Kilkenny and Tipperary stroll through to hurling league final

Cats comfortably account for Galway despite absence of Brian Cody on the sideline

Kilkenny’s Richie Power holds off the challenge of Galway’s Niall Donoghue at Semple Stadium. Photograph: James Crombie/Inpho

Kilkenny’s Richie Power holds off the challenge of Galway’s Niall Donoghue at Semple Stadium. Photograph: James Crombie/Inpho


A league which began with Kilkenny and Tipperary having their noses bloodied will end with them both in fine fettle and apparently a distance clear of everybody else. Together they sashayed through to the league final yesterday, flicking Dublin and Galway out of their respective sights by 15 (Tipp) and seven (Kilkenny) points. That both matches were over by half-time says everything about the strength of the sport’s two best teams.

Even allowing for the fact that a league title was far from the top of Galway’s list of priorities, they were still brushed aside with alarming ease here. Kilkenny were without Brian Cody’s ruddy-faced presence on the sideline but you wouldn’t have known it.

They competed with no less intensity, took scores with no slighter sense of urgency. They were 1-24 to 1-17 ahead when the music stopped but that makes it sound closer than it was. From injury time in the first-half onwards, there was never less than five points between the sides.

In midfielder Lester Ryan and goalkeeper Eoin Murphy, Kilkenny have found the two additions that lend any league campaign legitimacy and Ryan was especially dynamic here. The Kilkenny centre with him, Michael Rice, Michael Fennelly and Brian Hogan marshalling it will be a thoroughly forbidding place to be this summer. Ahead of them, Richie Hogan laced five points from play into the day’s tapestry, each of them as pretty a loop as the next.

For Galway, a bad day all round was improved by the news that Fergal Moore wasn’t as seriously injured as he first appeared after his early clash of heads with Walter Walsh. The game had been held up for nine minutes as he was prepared for the stretcher – the clash was so bad that it took Walsh 15 minutes to be stitched up and reintroduced – and fears for Moore lent Semple a sombre air for a while afterwards.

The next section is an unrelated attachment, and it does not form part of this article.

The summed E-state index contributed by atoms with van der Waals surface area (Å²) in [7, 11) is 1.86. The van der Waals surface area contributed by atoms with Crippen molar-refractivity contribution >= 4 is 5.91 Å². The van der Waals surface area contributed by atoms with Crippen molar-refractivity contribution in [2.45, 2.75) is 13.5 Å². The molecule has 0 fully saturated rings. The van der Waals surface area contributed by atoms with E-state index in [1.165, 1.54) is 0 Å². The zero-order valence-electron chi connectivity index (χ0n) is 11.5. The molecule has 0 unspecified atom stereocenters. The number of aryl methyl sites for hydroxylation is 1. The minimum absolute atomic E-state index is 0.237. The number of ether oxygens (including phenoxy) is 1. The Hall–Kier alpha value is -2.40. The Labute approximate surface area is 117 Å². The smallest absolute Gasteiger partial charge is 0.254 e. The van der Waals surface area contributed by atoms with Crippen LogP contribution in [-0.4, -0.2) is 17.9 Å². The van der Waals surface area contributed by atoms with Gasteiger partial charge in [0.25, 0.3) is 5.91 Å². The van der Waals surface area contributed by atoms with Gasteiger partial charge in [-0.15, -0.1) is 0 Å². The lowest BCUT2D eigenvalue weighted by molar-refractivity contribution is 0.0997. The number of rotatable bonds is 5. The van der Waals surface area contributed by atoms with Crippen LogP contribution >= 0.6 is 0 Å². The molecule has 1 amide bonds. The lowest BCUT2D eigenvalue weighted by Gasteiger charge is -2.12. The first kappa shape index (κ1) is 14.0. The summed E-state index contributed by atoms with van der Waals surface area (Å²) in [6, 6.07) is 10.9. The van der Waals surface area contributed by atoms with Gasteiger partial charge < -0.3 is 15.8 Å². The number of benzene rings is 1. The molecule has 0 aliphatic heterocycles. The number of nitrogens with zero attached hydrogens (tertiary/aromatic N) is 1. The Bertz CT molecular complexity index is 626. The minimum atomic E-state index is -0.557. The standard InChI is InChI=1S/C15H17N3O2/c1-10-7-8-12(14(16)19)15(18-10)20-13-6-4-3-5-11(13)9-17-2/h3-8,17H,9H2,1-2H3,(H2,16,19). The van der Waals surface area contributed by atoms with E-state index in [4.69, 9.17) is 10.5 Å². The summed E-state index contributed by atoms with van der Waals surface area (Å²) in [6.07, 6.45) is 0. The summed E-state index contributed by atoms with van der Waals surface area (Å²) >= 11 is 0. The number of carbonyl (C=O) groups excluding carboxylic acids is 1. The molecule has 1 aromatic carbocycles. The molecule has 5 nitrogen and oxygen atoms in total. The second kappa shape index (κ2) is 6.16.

But although he was concussed, it was later confirmed that that was as bad as the news was going to get for him. It is thought entirely likely that he will be back for Galway’s championship campaign, one in which they will surely give a better account of themselves than they did here.

In the other semi-final, Tipperary were at their fluid, languid best to polish of a stuttering Dublin side by 4-20 to 0-17. Early goals from Shane Bourke and Bonner Maher put them 2-3 to 0-1 up after just 10 minutes and Anthony Daly’s side didn’t managed to get within touching distance for the rest of the day. Partly this was down to their own unsteady touch and over-elaborate hand-passing but mostly it was a result of Tipp’s no-mercy score-taking.

With Lar Corbett the fulcrum of their attack, Eamon O’Shea’s side created space at will and took their chances when they came. And when there was no space to be had, the tactic of launching high balls in on top of the Dublin full-back line paid a handsome dividend too. Three of their four goals came this way.

They meet Kilkenny in a fortnight in Nowlan Park. Summer feels closer by the day.